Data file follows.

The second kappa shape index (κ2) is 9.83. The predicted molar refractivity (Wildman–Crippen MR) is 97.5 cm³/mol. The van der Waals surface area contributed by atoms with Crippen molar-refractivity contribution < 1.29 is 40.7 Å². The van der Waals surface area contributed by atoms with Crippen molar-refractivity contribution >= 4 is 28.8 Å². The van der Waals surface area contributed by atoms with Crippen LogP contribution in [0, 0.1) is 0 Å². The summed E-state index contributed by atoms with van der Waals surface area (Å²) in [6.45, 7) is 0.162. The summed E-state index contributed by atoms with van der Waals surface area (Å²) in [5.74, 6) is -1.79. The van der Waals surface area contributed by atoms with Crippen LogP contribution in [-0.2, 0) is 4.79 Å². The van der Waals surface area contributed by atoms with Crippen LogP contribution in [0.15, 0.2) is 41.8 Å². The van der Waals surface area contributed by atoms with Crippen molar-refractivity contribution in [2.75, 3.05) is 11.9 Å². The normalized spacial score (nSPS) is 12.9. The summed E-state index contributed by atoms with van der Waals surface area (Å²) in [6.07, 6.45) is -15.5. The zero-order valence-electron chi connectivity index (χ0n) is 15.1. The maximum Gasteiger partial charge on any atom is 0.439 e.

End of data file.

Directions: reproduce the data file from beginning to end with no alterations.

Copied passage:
The second kappa shape index (κ2) is 9.83. The predicted molar refractivity (Wildman–Crippen MR) is 97.5 cm³/mol. The van der Waals surface area contributed by atoms with Crippen molar-refractivity contribution < 1.29 is 40.7 Å². The van der Waals surface area contributed by atoms with Crippen molar-refractivity contribution >= 4 is 28.8 Å². The van der Waals surface area contributed by atoms with Crippen LogP contribution in [0, 0.1) is 0 Å². The summed E-state index contributed by atoms with van der Waals surface area (Å²) in [6.45, 7) is 0.162. The summed E-state index contributed by atoms with van der Waals surface area (Å²) in [5.74, 6) is -1.79. The van der Waals surface area contributed by atoms with Crippen LogP contribution in [-0.2, 0) is 4.79 Å². The van der Waals surface area contributed by atoms with Crippen LogP contribution in [0.15, 0.2) is 41.8 Å². The van der Waals surface area contributed by atoms with Crippen molar-refractivity contribution in [2.75, 3.05) is 11.9 Å². The normalized spacial score (nSPS) is 12.9. The summed E-state index contributed by atoms with van der Waals surface area (Å²) in [6.07, 6.45) is -15.5. The zero-order valence-electron chi connectivity index (χ0n) is 15.1. The maximum Gasteiger partial charge on any atom is 0.439 e.